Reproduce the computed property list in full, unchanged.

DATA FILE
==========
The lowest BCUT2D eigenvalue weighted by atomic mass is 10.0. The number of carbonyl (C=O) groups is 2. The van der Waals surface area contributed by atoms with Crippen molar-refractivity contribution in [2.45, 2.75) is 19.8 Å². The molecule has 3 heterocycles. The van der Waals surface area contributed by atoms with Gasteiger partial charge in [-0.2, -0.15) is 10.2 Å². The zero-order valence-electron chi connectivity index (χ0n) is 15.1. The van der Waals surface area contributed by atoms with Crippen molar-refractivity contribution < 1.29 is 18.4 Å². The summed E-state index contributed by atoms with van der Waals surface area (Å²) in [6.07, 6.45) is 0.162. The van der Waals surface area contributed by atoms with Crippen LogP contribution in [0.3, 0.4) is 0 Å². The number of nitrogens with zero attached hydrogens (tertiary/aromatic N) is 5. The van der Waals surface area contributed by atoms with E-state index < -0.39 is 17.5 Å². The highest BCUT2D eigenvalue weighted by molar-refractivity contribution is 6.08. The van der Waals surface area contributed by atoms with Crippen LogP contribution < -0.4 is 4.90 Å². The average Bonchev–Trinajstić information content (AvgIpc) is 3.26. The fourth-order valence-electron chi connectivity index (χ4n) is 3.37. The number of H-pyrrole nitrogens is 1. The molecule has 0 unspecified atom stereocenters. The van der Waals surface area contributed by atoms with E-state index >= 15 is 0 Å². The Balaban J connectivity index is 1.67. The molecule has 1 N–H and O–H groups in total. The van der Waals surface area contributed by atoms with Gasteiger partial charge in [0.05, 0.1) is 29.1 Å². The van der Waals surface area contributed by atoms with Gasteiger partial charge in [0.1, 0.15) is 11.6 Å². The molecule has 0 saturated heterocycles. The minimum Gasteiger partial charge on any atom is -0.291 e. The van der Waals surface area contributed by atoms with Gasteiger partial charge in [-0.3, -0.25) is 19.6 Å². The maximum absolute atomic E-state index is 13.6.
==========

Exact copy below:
The lowest BCUT2D eigenvalue weighted by atomic mass is 10.0. The number of carbonyl (C=O) groups is 2. The van der Waals surface area contributed by atoms with Crippen molar-refractivity contribution in [2.45, 2.75) is 19.8 Å². The molecule has 3 heterocycles. The van der Waals surface area contributed by atoms with Gasteiger partial charge in [-0.2, -0.15) is 10.2 Å². The zero-order valence-electron chi connectivity index (χ0n) is 15.1. The van der Waals surface area contributed by atoms with Crippen molar-refractivity contribution < 1.29 is 18.4 Å². The summed E-state index contributed by atoms with van der Waals surface area (Å²) in [6.07, 6.45) is 0.162. The van der Waals surface area contributed by atoms with Crippen LogP contribution in [0.3, 0.4) is 0 Å². The number of nitrogens with zero attached hydrogens (tertiary/aromatic N) is 5. The van der Waals surface area contributed by atoms with E-state index < -0.39 is 17.5 Å². The highest BCUT2D eigenvalue weighted by molar-refractivity contribution is 6.08. The van der Waals surface area contributed by atoms with Crippen LogP contribution < -0.4 is 4.90 Å². The average Bonchev–Trinajstić information content (AvgIpc) is 3.26. The fourth-order valence-electron chi connectivity index (χ4n) is 3.37. The number of H-pyrrole nitrogens is 1. The molecule has 0 unspecified atom stereocenters. The van der Waals surface area contributed by atoms with E-state index >= 15 is 0 Å². The Balaban J connectivity index is 1.67. The molecule has 1 N–H and O–H groups in total. The van der Waals surface area contributed by atoms with Gasteiger partial charge in [0.05, 0.1) is 29.1 Å². The van der Waals surface area contributed by atoms with Gasteiger partial charge in [0.1, 0.15) is 11.6 Å². The molecule has 0 saturated heterocycles. The minimum Gasteiger partial charge on any atom is -0.291 e. The van der Waals surface area contributed by atoms with Gasteiger partial charge in [-0.3, -0.25) is 19.6 Å². The maximum absolute atomic E-state index is 13.6.